Loans and Finance

Loans and Finance

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News and information about loans, money, debt, finance and business issues.

Thursday, November 27, 2014

The £259BN EU Black Hole

The European Court of Auditors has identified a £259BN black hole in the EU budget that will cost Britain £34BN over the next six years to fund.

Is there another way that this hole can be filled?

Yes, governments can decommit from spending programmes that they have already committed to.

However, in the Lah Lah Land of the EU that will never happen.

Like it or not we are screwed by our membership of the EU, and most likely screwed if we leave it.

Tuesday, November 25, 2014

Turning Japanese


Andrew Roberts, RBS's credit strategist, is quoted by the Telegraph:
We are seeing `Japanification’ setting in across Europe.

We expect 10-year Bund yields to cross the 10-year Japanese government bond and we are amply positioned for such an outcome.” 
In theory, as economic predictions are always "theoretical", either the ECB launches massive QE in which case it will buy bonds, or it won't in which case bond yields will collapse further.

Either way, in theory, bond prices will rise.

Theory and reality have, of course, a nasty habit of becoming disconnected!

Monday, November 24, 2014

Yorkshire Bank £2BN Float

Yorkshire Bank will be floated for £2BN by its current owners, National Australia Bank as part of their strategy to exit the UK market after making significant losses here.

Yorkshire and Clydesdale, both of which are owned by National Australia Bank and both of which will be floated, have (according to the Telegraph) 2.7m customers and 330 branches. As with many other banks, they have had to write off billions of pounds of bad debts and compensate customers mis-sold payment protection insurance and complex interest rate derivatives.

Tuesday, November 18, 2014

Greece's Bailout Negotiations Stall

As I noted a couple of weeks ago, Greece is looking for another bailout in order for it to be able to exit its current bailout cleanly when it matures on 31 December.

Unfortunately, the negotiations between Greece and its international creditors have become deadlocked over a final round of measures required to release the last tranche of the country’s bailout.

According to Bloomberg the Greek government is resisting pressure from the troika for additional budget savings in 2015 of about 2.5BN euros.

Seemingly Greece now risks missing the 8 December deadline to reach agreement on the steps required to unlock the aid and what comes after. Dutch Finance Minister Jeroen Dijsselbloem said:
It’s crucial that Greek authorities work with the troika to complete the current review and the program so we have a clear cut between the finishing of the program and any instruments that will follow up on that from Jan. 1.
As I have noted many time before, Greece's best path to economic stability and growth lies outwith the Eurozone.

Monday, November 17, 2014

Japan Slides Back Into Recession

Japan has slid back into recession after reporting a third quarter fall in GDP of 0.4%.

Apparently this has "shocked" analysts and those who claim to be experts in economics.

Why?

Japan introduced a sales tax earlier this year which, quite obviously, would have (and indeed did) negatively impact consumer spending.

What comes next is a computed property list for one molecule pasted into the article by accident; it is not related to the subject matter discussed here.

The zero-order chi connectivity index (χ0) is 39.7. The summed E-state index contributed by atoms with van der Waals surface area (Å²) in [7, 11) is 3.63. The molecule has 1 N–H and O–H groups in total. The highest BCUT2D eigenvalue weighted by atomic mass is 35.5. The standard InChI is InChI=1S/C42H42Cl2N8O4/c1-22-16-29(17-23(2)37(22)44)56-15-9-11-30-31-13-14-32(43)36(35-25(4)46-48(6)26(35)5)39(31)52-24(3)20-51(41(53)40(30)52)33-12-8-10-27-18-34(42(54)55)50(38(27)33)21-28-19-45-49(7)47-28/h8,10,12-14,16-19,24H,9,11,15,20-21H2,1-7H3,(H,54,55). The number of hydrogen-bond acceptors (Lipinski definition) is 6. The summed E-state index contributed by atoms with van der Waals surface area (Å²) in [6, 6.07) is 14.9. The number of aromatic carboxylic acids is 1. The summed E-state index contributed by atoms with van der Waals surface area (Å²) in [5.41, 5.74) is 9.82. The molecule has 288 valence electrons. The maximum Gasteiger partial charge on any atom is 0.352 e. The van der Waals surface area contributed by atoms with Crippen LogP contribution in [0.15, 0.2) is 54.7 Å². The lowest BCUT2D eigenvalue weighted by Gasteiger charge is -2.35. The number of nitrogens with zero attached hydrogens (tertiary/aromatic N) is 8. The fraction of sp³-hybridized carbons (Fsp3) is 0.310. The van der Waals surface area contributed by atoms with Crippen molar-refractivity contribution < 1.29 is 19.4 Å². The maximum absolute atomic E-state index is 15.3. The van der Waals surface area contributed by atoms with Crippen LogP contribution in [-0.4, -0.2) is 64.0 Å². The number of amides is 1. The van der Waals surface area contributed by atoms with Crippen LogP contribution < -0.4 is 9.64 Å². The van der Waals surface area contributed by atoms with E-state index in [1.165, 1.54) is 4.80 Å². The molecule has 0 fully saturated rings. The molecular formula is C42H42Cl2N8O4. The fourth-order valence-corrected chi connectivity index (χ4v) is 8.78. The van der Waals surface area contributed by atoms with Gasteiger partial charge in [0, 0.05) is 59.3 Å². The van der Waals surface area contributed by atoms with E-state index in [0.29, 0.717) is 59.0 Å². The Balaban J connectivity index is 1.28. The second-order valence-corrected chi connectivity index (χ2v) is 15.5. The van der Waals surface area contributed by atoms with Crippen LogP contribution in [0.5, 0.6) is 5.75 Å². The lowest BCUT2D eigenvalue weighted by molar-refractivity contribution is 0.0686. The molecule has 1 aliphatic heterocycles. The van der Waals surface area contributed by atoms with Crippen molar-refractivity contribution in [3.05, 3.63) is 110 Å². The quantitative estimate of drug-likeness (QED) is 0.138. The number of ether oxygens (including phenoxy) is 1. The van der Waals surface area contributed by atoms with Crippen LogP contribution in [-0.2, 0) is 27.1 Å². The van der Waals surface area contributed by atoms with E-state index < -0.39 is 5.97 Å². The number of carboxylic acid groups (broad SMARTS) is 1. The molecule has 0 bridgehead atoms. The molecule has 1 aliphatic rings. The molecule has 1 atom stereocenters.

For reasons that only Prime Minister Shinzo Abe can know, the sales tax hikes (another is planned) were meant to bring the economy out of its decades long slump.

Quite why increases in consumer taxes were meant to stimulate the economy is beyond me, even more so why "experts" didn't see the increase in taxes as a threat to any form of nascent economic recovery!

Friday, November 14, 2014

Twitter Bonds Junk

Apparently Twitter bonds are "junk".

Who would have thought that!

Thursday, November 13, 2014

We're Going To Crush Greece!

As per The Telegraph's quote of Tim Geithner:
"'We’re going to teach the Greeks a lesson. They are really terrible. They lied to us. They suck and they were profligate and took advantage of the whole basic thing and we’re going to crush them.' [That] was their basic attitude, all of them."
The Greeks knew this at the time, and it was indeed self evident to anyone who took more than a passing interest in the death throws of the Eurozone.

However, seeing it in black and white four and half years on is still shocking!

Wednesday, November 12, 2014

The Banking List of Shame

UK, US and Swiss authorities have fined five banks more than £2BN over failings that led to manipulation of the foreign exchange markets.

For good measure The Bank of England dismissed its chief currencies dealer following an investigation, for "breaching internal policies".

As per the Telegraph:

Total Fines

Financial Conduct Authority
Citibank: £225,575,000
HSBC: £216,363,000
JPMorgan: £222,166,000
RBS: £217,000,000
UBS: £233,814,000
Commodities and Futures Trading Commission
Citibank: $310m
JPMorgan: $310m
RBS: $290m
UBS: $290m
HSBC: $275m
Finma
UBS: 134m Swiss francs

Well done lads, you are a "credit" to the "profession"!

In case anyone is wondering why Barclays isn't mentioned, it is still being investigated.

Inflation Too "Low"

The Bank of England is of the view that inflation will remain at around 1% for most of next year. Seemingly the Governor may have to write to the Chancellor to explain why inflation is so "low".



Thus underscoring what I have said many times before on this site, namely that interest rates will not go up anytime soon!

Tuesday, November 11, 2014

Juncker - The Rotten Core at the Heart of The EU

The EU is rotten to the core, as exemplified by its president Jean-Claude Juncker.

As per Bloomberg:
"Jean-Claude Juncker, the new president of the European Commission, was always a bad choice for the job, foisted on the bloc's 28 national governments by a European Parliament eager to expand its powers. It's becoming clear now just how poor a decision that appointment was.

Juncker was the prime minister of Luxembourg, a tiny nation with a population 1/17th the size of London's, for almost two decades. In that time, he oversaw the growth of a financial industry that became a tax center for at least 340 major global companies, not to mention investment funds with almost 3 trillion euros ($3.7 trillion) in net assets -- second only to the U.S.